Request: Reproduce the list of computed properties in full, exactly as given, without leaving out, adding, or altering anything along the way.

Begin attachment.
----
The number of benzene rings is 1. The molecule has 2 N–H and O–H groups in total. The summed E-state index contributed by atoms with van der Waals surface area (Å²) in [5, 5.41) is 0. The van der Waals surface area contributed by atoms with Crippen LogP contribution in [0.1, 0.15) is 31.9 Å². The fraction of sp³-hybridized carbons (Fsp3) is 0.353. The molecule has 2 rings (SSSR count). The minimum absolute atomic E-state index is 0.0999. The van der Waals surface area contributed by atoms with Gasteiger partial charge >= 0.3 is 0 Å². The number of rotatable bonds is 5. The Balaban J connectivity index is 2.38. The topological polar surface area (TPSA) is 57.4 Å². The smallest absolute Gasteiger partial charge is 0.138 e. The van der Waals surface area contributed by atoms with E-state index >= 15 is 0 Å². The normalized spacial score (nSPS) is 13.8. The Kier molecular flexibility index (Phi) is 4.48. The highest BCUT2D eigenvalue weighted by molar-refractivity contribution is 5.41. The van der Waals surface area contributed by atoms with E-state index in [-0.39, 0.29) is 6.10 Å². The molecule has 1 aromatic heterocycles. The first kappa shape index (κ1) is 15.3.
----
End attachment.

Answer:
The number of benzene rings is 1. The molecule has 2 N–H and O–H groups in total. The summed E-state index contributed by atoms with van der Waals surface area (Å²) in [5, 5.41) is 0. The van der Waals surface area contributed by atoms with Crippen LogP contribution in [0.1, 0.15) is 31.9 Å². The fraction of sp³-hybridized carbons (Fsp3) is 0.353. The molecule has 2 rings (SSSR count). The minimum absolute atomic E-state index is 0.0999. The van der Waals surface area contributed by atoms with Gasteiger partial charge >= 0.3 is 0 Å². The number of rotatable bonds is 5. The Balaban J connectivity index is 2.38. The topological polar surface area (TPSA) is 57.4 Å². The smallest absolute Gasteiger partial charge is 0.138 e. The van der Waals surface area contributed by atoms with E-state index >= 15 is 0 Å². The normalized spacial score (nSPS) is 13.8. The Kier molecular flexibility index (Phi) is 4.48. The highest BCUT2D eigenvalue weighted by molar-refractivity contribution is 5.41. The van der Waals surface area contributed by atoms with E-state index in [-0.39, 0.29) is 6.10 Å². The molecule has 1 aromatic heterocycles. The first kappa shape index (κ1) is 15.3.